Saturday shrimp56 & I traipsed around looking at my favorites from the previous visit:
*Seurat's Sunday on Le Grande Jatte made more famous in Ferris Bueller's Day Off in the scene where Ferris gets reaaaaly close to the painting to see the impressionist strokes of paint overlaid by dots of paint (ergo Pointillism) and then far off to see it in its full effect;
*Renoir's Two Sisters (On the Terrace);
*Caillebotte's Paris Street: Rainy Day, my favorite painting there (and I think in my Top 10). This must be an anchor painting for the museum as it shows up on the cover of the museum guide.
I really wanted to see Chagall's blue stained glass piece (America Windows) but it was either in storage for cleaning or out on tour but definitely "currently not on view".
Sally steered me to the Lorenzo Ghiberti Florentine Renaissance doors, Gates of Paradise (on the flipside you should also see Gates of Hell at the Rodin Museum in Paris). Shrimp tells me she saw these doors before there restoration in Florence a few years back!
Other items of interest included the small Native American artifact collection, the Manet paintings (where shrimp snapped photos of painting corners) and the Chicago Stock Exchange Trading Room. Shrimp had just consented to teach an art history course and so combined this as a research trip and she guided me around showing me items she'd focus on in her class (I'm so lucky!). But nearly got thrown out of the museum as the guard felt we were TOOCLOSE taking photos of some the works of art (ha! at least we're real art appreciators)!!
There were several musicians and poets throughout the museum which elevated the level of cultural interest throughout - trés fantastique! This may have been for the Celtic Fest which was going on that 2nd weekend in September.
The museum houses more than 300,000 works of art within its 10 curatorial departments. Among its great treasures are the legendary masterpieces A Sunday Afternoon on La Grand Jette by Georges Seurat, American Gothic by Grant Wood, Nighthawks by Edward Hopper, and 33 paintings by Claude Monet.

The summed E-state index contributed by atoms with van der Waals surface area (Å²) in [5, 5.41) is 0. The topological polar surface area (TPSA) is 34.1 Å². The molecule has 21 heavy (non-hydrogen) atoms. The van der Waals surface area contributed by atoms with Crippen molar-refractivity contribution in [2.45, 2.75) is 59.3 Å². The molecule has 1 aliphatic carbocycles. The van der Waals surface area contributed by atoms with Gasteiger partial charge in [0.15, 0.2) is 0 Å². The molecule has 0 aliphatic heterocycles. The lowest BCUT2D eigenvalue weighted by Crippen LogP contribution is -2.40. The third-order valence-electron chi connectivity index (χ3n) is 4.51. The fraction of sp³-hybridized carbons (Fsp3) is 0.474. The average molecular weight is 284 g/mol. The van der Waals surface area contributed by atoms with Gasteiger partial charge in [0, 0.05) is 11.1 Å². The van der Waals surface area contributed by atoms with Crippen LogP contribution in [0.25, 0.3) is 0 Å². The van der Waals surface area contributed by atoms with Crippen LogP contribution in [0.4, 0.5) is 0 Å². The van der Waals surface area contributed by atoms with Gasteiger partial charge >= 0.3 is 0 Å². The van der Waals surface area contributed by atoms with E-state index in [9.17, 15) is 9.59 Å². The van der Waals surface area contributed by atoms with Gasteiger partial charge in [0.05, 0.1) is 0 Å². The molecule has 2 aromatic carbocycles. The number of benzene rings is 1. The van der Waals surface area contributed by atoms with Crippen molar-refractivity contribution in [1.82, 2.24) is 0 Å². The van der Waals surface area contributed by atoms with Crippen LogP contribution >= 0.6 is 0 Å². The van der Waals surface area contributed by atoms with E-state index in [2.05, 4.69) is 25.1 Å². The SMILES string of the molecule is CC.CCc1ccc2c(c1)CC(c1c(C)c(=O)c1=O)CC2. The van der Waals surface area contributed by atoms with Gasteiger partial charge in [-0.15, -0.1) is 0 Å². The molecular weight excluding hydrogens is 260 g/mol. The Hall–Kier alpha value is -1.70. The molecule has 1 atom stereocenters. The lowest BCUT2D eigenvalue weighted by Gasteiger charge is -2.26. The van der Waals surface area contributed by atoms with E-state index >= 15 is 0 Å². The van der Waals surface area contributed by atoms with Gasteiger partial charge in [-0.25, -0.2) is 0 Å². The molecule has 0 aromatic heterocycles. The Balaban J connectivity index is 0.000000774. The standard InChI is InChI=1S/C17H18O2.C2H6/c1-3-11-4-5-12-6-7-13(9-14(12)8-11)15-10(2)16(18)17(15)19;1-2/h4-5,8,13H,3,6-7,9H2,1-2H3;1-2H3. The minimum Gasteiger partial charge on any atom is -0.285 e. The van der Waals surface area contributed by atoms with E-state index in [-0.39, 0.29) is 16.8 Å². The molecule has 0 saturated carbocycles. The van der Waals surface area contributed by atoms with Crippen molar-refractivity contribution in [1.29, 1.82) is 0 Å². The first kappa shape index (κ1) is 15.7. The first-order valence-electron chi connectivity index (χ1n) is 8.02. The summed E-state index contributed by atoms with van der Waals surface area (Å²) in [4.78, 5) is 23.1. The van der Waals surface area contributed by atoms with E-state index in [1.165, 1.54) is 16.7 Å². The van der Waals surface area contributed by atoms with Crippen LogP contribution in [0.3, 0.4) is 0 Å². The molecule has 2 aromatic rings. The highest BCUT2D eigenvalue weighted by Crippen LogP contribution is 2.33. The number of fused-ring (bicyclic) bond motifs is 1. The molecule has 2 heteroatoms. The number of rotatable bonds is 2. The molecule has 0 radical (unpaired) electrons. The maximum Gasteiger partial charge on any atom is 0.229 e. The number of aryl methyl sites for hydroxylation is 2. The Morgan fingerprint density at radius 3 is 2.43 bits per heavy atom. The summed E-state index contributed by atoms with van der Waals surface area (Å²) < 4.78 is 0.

The original, core beaux-arts building, designed by Shepley, Rutan, and Coolidge, was built for the World's Columbian Exposition. It was originally named the Allerton Building.
Some say that the Lions that "guard" the outside of the museum are to Chicago what the Statue of Liberty is to NYC. They are definately very recognizable. The lions are not identical twins. One of the lions represents strength, and another represents majesty. The museum has been known to dress up the lions for different occasions (i.e. when the Bears were in the playoffs they put helmuts on them).
Recommended admissions for nonmembers: adults, $12; children, students, and seniors (over 55), $7. Children five and under are free. Tuesdays are FREE. Certain exhibitions require a special timed ticket or the full recommended admission posted at ticket counters.
Special Exhibit: From 7.28.07-10.14.07, the Art Institute will have part of Ghiberti's Gates of Paradise on display. This is a once-in-a-lifetime opportunity to observe this masterpiece up close before they are put on permanent display in the Museo dell'Opera del Duomo in Florence (and will never travel again).
Art Institute of Chicago is a HUGE museum located at the Grant Park on South Michigan Avenue.
When I said HUGE I sincerely mean it. I had 2 hours to look around before I was supposed to meet some friends from out of state. I headed directly to the 2nd floor European paintings wing as they have many works from 14-17 century from renowned artists including Gaugin, Monet, Munch and Picasso.
Time was running out so I whisked past the last few rooms and headed to the basement to see the Thorne Miniature Room gallery. This is an amazing collection of miniature rooms from different era's both in Britain and America. Again 15 minutes was not enough to enjoy the collection carefully.
I definitely need to go back since there are still so many things to see: the American paintings collection, the photography exhibition and the sculpture collection to name a few.
The museum is open from 10.30 am to 5pm from Monday - Wednesday; otherwise it is open until 9 pm.
Admission costs $12 for adults, and in the summer Target sponsors free evenings on Thursdays and Fridays (from 5pm onwards)
3 levels of the museum offer vast art collections, anything from paperweight to architecture, exhibitions (Cezanne to Picasso, until May 12).
On the Lower Level (Gallery 10) visitors can also enjoy The Touch Gallery. Specifically designed for visually impaired but available to all, it has five sculptures (all represent the human face) accompanied by text panels and labels presented in both large type and Braille.